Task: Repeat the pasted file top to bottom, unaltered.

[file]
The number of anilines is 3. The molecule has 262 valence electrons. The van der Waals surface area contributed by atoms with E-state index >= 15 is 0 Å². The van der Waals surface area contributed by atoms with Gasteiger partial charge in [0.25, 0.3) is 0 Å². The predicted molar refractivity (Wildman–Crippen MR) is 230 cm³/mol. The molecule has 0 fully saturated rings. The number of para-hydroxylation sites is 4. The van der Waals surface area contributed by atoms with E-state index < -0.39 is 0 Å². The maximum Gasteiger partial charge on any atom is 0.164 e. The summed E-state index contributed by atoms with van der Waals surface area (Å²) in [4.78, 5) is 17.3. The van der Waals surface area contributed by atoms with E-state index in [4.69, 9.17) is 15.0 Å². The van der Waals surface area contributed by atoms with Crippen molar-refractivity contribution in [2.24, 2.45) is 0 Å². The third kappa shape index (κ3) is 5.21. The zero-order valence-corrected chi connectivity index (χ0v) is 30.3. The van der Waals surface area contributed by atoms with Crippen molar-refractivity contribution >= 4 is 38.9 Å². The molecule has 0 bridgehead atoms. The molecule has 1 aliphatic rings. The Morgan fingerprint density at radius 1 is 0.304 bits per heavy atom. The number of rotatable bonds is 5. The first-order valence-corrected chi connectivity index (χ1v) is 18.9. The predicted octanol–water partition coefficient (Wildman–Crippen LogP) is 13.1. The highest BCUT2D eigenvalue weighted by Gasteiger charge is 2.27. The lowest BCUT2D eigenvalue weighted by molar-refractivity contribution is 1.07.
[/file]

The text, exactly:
The number of anilines is 3. The molecule has 262 valence electrons. The van der Waals surface area contributed by atoms with E-state index >= 15 is 0 Å². The van der Waals surface area contributed by atoms with Gasteiger partial charge in [0.25, 0.3) is 0 Å². The predicted molar refractivity (Wildman–Crippen MR) is 230 cm³/mol. The molecule has 0 fully saturated rings. The number of para-hydroxylation sites is 4. The van der Waals surface area contributed by atoms with E-state index < -0.39 is 0 Å². The maximum Gasteiger partial charge on any atom is 0.164 e. The summed E-state index contributed by atoms with van der Waals surface area (Å²) in [4.78, 5) is 17.3. The van der Waals surface area contributed by atoms with E-state index in [4.69, 9.17) is 15.0 Å². The van der Waals surface area contributed by atoms with Crippen molar-refractivity contribution in [2.24, 2.45) is 0 Å². The third kappa shape index (κ3) is 5.21. The zero-order valence-corrected chi connectivity index (χ0v) is 30.3. The van der Waals surface area contributed by atoms with Crippen molar-refractivity contribution >= 4 is 38.9 Å². The molecule has 0 bridgehead atoms. The molecule has 1 aliphatic rings. The Morgan fingerprint density at radius 1 is 0.304 bits per heavy atom. The number of rotatable bonds is 5. The first-order valence-corrected chi connectivity index (χ1v) is 18.9. The predicted octanol–water partition coefficient (Wildman–Crippen LogP) is 13.1. The highest BCUT2D eigenvalue weighted by Gasteiger charge is 2.27. The lowest BCUT2D eigenvalue weighted by molar-refractivity contribution is 1.07.